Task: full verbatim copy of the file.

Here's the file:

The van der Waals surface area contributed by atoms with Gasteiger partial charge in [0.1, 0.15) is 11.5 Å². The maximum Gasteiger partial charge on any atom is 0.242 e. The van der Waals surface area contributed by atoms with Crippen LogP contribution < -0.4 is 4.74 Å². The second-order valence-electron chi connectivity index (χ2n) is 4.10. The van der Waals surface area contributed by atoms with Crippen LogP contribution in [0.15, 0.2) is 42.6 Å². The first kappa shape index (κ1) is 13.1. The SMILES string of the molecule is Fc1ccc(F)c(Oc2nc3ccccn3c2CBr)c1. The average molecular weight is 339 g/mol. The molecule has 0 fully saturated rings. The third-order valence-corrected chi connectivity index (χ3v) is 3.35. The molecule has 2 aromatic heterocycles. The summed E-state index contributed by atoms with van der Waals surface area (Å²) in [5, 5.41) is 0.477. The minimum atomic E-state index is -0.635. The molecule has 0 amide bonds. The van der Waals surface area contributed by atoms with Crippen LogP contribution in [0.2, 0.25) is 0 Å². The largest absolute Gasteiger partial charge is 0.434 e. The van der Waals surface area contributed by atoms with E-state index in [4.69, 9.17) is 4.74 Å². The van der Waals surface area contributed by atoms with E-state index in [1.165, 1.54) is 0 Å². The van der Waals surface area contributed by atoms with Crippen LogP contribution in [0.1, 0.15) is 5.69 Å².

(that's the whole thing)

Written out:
The van der Waals surface area contributed by atoms with Gasteiger partial charge in [0.1, 0.15) is 11.5 Å². The maximum Gasteiger partial charge on any atom is 0.242 e. The van der Waals surface area contributed by atoms with Crippen LogP contribution < -0.4 is 4.74 Å². The second-order valence-electron chi connectivity index (χ2n) is 4.10. The van der Waals surface area contributed by atoms with Crippen LogP contribution in [0.15, 0.2) is 42.6 Å². The first kappa shape index (κ1) is 13.1. The SMILES string of the molecule is Fc1ccc(F)c(Oc2nc3ccccn3c2CBr)c1. The average molecular weight is 339 g/mol. The molecule has 0 fully saturated rings. The third-order valence-corrected chi connectivity index (χ3v) is 3.35. The molecule has 2 aromatic heterocycles. The summed E-state index contributed by atoms with van der Waals surface area (Å²) in [5, 5.41) is 0.477. The minimum atomic E-state index is -0.635. The molecule has 0 amide bonds. The van der Waals surface area contributed by atoms with Crippen LogP contribution in [0.2, 0.25) is 0 Å². The largest absolute Gasteiger partial charge is 0.434 e. The van der Waals surface area contributed by atoms with E-state index in [4.69, 9.17) is 4.74 Å². The van der Waals surface area contributed by atoms with E-state index in [1.165, 1.54) is 0 Å². The van der Waals surface area contributed by atoms with Crippen LogP contribution in [0.1, 0.15) is 5.69 Å².